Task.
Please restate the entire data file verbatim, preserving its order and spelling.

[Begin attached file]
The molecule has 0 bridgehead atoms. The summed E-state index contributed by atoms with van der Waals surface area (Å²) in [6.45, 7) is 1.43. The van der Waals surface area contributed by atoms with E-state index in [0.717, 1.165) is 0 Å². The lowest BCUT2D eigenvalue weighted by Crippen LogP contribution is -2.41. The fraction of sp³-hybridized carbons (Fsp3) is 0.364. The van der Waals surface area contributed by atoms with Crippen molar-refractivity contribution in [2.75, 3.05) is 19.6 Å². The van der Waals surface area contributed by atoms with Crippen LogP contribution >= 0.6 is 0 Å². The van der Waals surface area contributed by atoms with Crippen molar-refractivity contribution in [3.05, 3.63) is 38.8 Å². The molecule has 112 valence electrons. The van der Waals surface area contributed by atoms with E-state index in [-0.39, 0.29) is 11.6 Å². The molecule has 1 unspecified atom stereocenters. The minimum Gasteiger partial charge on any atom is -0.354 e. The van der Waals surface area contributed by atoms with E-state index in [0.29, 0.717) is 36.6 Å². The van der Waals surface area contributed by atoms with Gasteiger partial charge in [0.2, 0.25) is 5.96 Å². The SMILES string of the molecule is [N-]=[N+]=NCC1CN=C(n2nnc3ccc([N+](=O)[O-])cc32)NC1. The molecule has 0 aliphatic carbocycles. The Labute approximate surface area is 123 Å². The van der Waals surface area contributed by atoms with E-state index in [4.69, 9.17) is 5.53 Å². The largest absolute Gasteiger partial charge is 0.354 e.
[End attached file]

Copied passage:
The molecule has 0 bridgehead atoms. The summed E-state index contributed by atoms with van der Waals surface area (Å²) in [6.45, 7) is 1.43. The van der Waals surface area contributed by atoms with E-state index in [0.717, 1.165) is 0 Å². The lowest BCUT2D eigenvalue weighted by Crippen LogP contribution is -2.41. The fraction of sp³-hybridized carbons (Fsp3) is 0.364. The van der Waals surface area contributed by atoms with Crippen molar-refractivity contribution in [2.75, 3.05) is 19.6 Å². The van der Waals surface area contributed by atoms with Crippen LogP contribution >= 0.6 is 0 Å². The van der Waals surface area contributed by atoms with Crippen molar-refractivity contribution in [3.05, 3.63) is 38.8 Å². The molecule has 112 valence electrons. The van der Waals surface area contributed by atoms with E-state index in [-0.39, 0.29) is 11.6 Å². The molecule has 1 unspecified atom stereocenters. The minimum Gasteiger partial charge on any atom is -0.354 e. The van der Waals surface area contributed by atoms with E-state index in [0.29, 0.717) is 36.6 Å². The van der Waals surface area contributed by atoms with Gasteiger partial charge in [0.2, 0.25) is 5.96 Å². The SMILES string of the molecule is [N-]=[N+]=NCC1CN=C(n2nnc3ccc([N+](=O)[O-])cc32)NC1. The molecule has 0 aliphatic carbocycles. The Labute approximate surface area is 123 Å². The van der Waals surface area contributed by atoms with E-state index in [4.69, 9.17) is 5.53 Å². The largest absolute Gasteiger partial charge is 0.354 e.